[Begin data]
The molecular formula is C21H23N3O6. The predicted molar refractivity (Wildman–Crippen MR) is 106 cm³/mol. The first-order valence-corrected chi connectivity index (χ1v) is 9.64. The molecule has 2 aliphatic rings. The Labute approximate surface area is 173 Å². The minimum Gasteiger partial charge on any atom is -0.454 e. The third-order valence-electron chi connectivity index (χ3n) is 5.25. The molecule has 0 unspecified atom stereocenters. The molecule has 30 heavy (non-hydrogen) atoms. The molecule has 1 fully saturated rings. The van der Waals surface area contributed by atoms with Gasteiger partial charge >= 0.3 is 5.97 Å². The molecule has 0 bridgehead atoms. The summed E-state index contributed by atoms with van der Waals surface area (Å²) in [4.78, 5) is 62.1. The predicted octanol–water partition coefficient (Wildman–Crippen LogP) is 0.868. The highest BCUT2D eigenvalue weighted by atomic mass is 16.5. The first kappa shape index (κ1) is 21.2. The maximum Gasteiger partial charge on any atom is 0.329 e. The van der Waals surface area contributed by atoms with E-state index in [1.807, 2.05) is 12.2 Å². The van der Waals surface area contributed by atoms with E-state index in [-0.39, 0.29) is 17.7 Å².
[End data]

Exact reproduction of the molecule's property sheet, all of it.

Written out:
The molecular formula is C21H23N3O6. The predicted molar refractivity (Wildman–Crippen MR) is 106 cm³/mol. The first-order valence-corrected chi connectivity index (χ1v) is 9.64. The molecule has 2 aliphatic rings. The Labute approximate surface area is 173 Å². The minimum Gasteiger partial charge on any atom is -0.454 e. The third-order valence-electron chi connectivity index (χ3n) is 5.25. The molecule has 0 unspecified atom stereocenters. The molecule has 30 heavy (non-hydrogen) atoms. The molecule has 1 fully saturated rings. The van der Waals surface area contributed by atoms with Gasteiger partial charge >= 0.3 is 5.97 Å². The molecule has 0 bridgehead atoms. The summed E-state index contributed by atoms with van der Waals surface area (Å²) in [4.78, 5) is 62.1. The predicted octanol–water partition coefficient (Wildman–Crippen LogP) is 0.868. The highest BCUT2D eigenvalue weighted by atomic mass is 16.5. The first kappa shape index (κ1) is 21.2. The maximum Gasteiger partial charge on any atom is 0.329 e. The van der Waals surface area contributed by atoms with E-state index in [1.807, 2.05) is 12.2 Å². The van der Waals surface area contributed by atoms with E-state index in [-0.39, 0.29) is 17.7 Å².